HOT SPRINGS, AR - Oaklawn's general manager says the racetrack is unlikely to build a new gaming area this year because of a pending lawsuit that challenges an election that allowed expanded gambling.
Eric Jackson, general manager of the horse track in Hot Springs, says he hopes to someday expand the gaming area at Oaklawn, but probably not until the Arkansas Supreme Court rules on the lawsuit.
In 2005, the Legislature approved a local-option measure for voters in West Memphis and Hot Springs to decide whether to approve the addition of electronic games of skill. Both measures passed, and the tracks began offering the games last year.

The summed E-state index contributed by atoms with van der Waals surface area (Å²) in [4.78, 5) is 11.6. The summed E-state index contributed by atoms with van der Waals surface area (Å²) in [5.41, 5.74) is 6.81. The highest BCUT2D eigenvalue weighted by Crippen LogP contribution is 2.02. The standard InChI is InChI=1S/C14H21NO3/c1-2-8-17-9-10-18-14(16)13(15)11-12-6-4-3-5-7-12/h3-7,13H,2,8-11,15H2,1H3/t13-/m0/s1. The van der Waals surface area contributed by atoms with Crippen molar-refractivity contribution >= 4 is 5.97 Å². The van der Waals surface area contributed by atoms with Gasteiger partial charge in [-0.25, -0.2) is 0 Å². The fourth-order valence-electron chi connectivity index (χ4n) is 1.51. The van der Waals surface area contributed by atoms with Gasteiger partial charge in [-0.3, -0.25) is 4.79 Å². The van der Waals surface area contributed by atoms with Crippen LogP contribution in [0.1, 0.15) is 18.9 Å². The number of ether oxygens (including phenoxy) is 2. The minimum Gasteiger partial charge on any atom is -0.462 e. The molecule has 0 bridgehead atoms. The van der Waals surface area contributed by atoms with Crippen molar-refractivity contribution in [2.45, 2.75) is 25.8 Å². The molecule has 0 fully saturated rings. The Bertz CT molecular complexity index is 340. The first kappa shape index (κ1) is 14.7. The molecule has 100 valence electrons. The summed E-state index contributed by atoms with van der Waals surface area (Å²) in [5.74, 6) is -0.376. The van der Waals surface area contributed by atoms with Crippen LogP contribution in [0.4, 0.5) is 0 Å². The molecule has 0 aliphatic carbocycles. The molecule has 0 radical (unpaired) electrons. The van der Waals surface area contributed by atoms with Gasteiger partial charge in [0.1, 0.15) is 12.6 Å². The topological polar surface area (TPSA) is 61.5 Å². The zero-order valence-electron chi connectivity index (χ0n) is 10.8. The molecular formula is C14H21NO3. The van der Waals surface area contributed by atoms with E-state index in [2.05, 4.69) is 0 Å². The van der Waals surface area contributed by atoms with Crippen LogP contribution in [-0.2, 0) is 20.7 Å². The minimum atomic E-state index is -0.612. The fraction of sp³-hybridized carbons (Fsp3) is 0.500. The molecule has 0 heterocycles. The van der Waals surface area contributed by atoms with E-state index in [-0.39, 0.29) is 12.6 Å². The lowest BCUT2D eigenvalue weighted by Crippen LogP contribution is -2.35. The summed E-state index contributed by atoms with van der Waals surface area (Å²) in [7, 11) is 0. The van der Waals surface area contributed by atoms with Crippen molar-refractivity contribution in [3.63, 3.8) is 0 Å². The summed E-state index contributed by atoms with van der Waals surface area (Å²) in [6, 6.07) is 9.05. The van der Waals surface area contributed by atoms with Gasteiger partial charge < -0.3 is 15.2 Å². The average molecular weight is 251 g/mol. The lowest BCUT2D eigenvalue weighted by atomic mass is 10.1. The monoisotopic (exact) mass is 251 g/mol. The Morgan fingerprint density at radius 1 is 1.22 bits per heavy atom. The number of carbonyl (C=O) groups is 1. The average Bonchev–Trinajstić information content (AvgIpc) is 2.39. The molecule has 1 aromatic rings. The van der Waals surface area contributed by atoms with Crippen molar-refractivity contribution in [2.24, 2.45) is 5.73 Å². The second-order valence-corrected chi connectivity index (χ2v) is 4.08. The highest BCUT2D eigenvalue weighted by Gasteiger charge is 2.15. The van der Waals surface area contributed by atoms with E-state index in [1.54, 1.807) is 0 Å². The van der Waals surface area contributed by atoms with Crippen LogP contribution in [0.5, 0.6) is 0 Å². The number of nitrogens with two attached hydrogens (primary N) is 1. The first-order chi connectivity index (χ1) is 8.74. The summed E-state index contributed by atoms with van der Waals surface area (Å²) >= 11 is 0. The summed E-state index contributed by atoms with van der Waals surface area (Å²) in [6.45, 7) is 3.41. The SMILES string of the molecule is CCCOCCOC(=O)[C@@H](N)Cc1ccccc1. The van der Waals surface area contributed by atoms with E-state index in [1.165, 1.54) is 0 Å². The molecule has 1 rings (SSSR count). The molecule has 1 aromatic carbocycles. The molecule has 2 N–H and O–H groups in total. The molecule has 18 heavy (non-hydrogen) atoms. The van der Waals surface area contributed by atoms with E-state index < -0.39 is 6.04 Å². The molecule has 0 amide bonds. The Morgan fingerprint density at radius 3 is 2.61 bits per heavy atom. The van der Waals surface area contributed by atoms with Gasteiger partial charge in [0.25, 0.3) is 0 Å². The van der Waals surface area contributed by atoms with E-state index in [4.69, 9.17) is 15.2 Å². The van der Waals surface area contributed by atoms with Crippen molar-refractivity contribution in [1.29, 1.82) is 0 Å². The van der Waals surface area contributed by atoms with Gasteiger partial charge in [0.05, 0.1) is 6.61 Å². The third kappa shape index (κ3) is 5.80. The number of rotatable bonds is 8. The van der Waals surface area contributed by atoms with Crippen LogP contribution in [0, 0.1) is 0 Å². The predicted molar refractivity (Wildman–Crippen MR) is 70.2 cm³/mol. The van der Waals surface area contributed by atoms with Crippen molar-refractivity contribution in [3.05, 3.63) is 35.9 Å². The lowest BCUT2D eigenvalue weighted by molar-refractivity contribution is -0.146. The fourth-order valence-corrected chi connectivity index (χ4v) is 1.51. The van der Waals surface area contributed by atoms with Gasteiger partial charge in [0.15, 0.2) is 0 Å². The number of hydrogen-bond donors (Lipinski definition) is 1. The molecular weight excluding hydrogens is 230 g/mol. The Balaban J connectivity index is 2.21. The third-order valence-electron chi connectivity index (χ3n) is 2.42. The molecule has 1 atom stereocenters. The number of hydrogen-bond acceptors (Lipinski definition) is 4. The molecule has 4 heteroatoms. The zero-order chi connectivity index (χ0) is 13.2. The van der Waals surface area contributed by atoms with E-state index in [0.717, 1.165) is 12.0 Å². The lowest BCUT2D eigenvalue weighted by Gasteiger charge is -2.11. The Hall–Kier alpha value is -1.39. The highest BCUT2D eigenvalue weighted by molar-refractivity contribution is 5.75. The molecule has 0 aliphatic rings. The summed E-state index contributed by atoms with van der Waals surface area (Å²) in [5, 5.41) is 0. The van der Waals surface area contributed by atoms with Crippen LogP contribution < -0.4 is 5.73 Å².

But an anti-gambling group filed two lawsuits, arguing that the elections should have been open to voters in Garland and Crittenden counties, not just voters in Hot Springs and West Memphis. Judges ruled for the tracks and Family Action Council appealed to the state Supreme Court.